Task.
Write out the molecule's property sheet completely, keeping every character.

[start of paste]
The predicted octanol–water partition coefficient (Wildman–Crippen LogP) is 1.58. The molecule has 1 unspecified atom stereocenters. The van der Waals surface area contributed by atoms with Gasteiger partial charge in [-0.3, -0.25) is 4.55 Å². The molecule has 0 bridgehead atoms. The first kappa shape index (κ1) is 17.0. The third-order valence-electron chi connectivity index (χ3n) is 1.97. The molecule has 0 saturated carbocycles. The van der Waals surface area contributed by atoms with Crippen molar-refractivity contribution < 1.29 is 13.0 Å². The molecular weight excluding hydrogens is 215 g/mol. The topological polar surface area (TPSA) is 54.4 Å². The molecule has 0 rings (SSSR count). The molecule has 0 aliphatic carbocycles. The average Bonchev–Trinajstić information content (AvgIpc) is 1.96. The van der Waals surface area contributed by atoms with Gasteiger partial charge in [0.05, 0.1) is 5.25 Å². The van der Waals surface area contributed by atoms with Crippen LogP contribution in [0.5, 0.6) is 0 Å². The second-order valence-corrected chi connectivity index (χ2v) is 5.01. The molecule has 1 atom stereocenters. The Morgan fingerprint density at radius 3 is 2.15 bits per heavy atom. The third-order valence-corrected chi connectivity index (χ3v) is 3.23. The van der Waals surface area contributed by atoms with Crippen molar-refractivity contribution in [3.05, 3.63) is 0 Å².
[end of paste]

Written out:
The predicted octanol–water partition coefficient (Wildman–Crippen LogP) is 1.58. The molecule has 1 unspecified atom stereocenters. The van der Waals surface area contributed by atoms with Gasteiger partial charge in [-0.3, -0.25) is 4.55 Å². The molecule has 0 bridgehead atoms. The first kappa shape index (κ1) is 17.0. The third-order valence-electron chi connectivity index (χ3n) is 1.97. The molecule has 0 saturated carbocycles. The van der Waals surface area contributed by atoms with Crippen molar-refractivity contribution < 1.29 is 13.0 Å². The molecular weight excluding hydrogens is 215 g/mol. The topological polar surface area (TPSA) is 54.4 Å². The molecule has 0 rings (SSSR count). The molecule has 0 aliphatic carbocycles. The average Bonchev–Trinajstić information content (AvgIpc) is 1.96. The van der Waals surface area contributed by atoms with Gasteiger partial charge in [0.05, 0.1) is 5.25 Å². The van der Waals surface area contributed by atoms with Crippen LogP contribution in [0.5, 0.6) is 0 Å². The second-order valence-corrected chi connectivity index (χ2v) is 5.01. The molecule has 1 atom stereocenters. The Morgan fingerprint density at radius 3 is 2.15 bits per heavy atom. The third-order valence-corrected chi connectivity index (χ3v) is 3.23. The van der Waals surface area contributed by atoms with Crippen molar-refractivity contribution in [3.05, 3.63) is 0 Å².